Facebook Twitter Pinterest
Möchten Sie verkaufen?
Zur Rückseite klappen Zur Vorderseite klappen
Hörprobe Wird gespielt... Angehalten   Sie hören eine Hörprobe des Audible Hörbuch-Downloads.
Mehr erfahren
Alle 2 Bilder anzeigen

The Mayor of MacDougal Street: A Memoir of the 60's Folk Revival (Englisch) Taschenbuch – 14. Februar 2006

4.0 von 5 Sternen 2 Kundenrezensionen

Alle Formate und Ausgaben anzeigen Andere Formate und Ausgaben ausblenden
Neu ab Gebraucht ab
"Bitte wiederholen"
EUR 15,99 EUR 14,99
4 neu ab EUR 15,99 5 gebraucht ab EUR 14,99

Dieses Buch gibt es in einer neuen Auflage:

click to open popover

Es wird kein Kindle Gerät benötigt. Laden Sie eine der kostenlosen Kindle Apps herunter und beginnen Sie, Kindle-Bücher auf Ihrem Smartphone, Tablet und Computer zu lesen.

  • Apple
  • Android
  • Windows Phone

Geben Sie Ihre Mobiltelefonnummer ein, um die kostenfreie App zu beziehen.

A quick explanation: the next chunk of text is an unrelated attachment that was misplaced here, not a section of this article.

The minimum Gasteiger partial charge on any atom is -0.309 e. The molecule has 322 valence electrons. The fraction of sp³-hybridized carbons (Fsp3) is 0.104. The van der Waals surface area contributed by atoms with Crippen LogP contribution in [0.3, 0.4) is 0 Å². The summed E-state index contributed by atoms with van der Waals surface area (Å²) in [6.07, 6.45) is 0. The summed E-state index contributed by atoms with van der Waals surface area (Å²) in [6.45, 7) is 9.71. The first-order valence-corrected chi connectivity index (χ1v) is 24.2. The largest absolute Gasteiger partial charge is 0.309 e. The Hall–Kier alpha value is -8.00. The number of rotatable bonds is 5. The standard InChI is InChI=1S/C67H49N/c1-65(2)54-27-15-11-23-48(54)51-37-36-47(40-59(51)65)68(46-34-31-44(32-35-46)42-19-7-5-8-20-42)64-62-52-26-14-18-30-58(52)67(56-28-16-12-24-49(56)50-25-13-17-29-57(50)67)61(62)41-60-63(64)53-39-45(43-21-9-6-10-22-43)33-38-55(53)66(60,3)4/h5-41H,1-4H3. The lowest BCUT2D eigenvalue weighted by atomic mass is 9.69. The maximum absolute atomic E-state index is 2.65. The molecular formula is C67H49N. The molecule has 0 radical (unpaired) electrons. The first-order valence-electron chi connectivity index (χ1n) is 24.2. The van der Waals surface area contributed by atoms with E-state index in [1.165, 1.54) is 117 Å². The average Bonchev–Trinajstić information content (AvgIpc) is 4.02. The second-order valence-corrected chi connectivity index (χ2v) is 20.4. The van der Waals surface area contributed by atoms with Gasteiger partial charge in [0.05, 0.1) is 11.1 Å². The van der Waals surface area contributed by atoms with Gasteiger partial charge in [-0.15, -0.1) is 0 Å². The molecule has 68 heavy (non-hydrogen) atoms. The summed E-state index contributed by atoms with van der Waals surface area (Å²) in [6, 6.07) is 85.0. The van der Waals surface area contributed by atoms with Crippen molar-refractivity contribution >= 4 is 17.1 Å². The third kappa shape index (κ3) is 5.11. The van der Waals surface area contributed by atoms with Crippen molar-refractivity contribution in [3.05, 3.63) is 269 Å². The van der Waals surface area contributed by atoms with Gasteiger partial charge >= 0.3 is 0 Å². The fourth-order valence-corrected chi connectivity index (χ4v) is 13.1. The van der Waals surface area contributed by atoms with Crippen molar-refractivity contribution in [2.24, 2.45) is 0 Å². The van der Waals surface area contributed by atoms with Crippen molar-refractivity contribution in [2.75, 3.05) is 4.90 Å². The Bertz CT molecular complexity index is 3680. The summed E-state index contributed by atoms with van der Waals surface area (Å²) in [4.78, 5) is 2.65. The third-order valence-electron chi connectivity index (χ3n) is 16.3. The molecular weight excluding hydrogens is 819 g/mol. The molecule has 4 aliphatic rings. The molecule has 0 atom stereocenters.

Jeder kann Kindle Bücher lesen — selbst ohne ein Kindle-Gerät — mit der KOSTENFREIEN Kindle App für Smartphones, Tablets und Computer.




"Gravel-voiced, folk singing giant Dave Van Ronk was an early Dylan mentor, and his (sadly posthumous) memoir lives and breathes the Village underground..." Mojo "A genial and picaresque ramble." New York Times"


This work presents a fascinating memoir of the '60s Greenwich Village folk revival through the eyes of one of its most legendary figures. Dave Van Ronk (1936 - 2002) was a leading founder of the '60s folk revival, as well as a pioneer of modern acoustic blues, a fine songwriter and arranger, a powerful singer, and one of the most influential guitarists of the '60s. He was also a marvellous storyteller, a peerless musical historian, and one of the most quotable figures on the Village scene. "The Mayor of MacDougal Street" is a unique first-hand account by a major player in the social and musical history of the '50s and '60s. Featuring encounters with some of the young stars-to-be that he mentored, like Bob Dylan, Tom Paxton, Phil Ochs, Joan Baez, and Joni Mitchell, as well as older luminaries like Reverend Gary Davis, Woody Guthrie, Mississippi John Hurt, and Odetta. Colourful, hilarious, engaging, and vivid, the book is a wonderful evocation of a fascinating time and place.

Alle Produktbeschreibungen

Welche anderen Artikel kaufen Kunden, nachdem sie diesen Artikel angesehen haben?


4.0 von 5 Sternen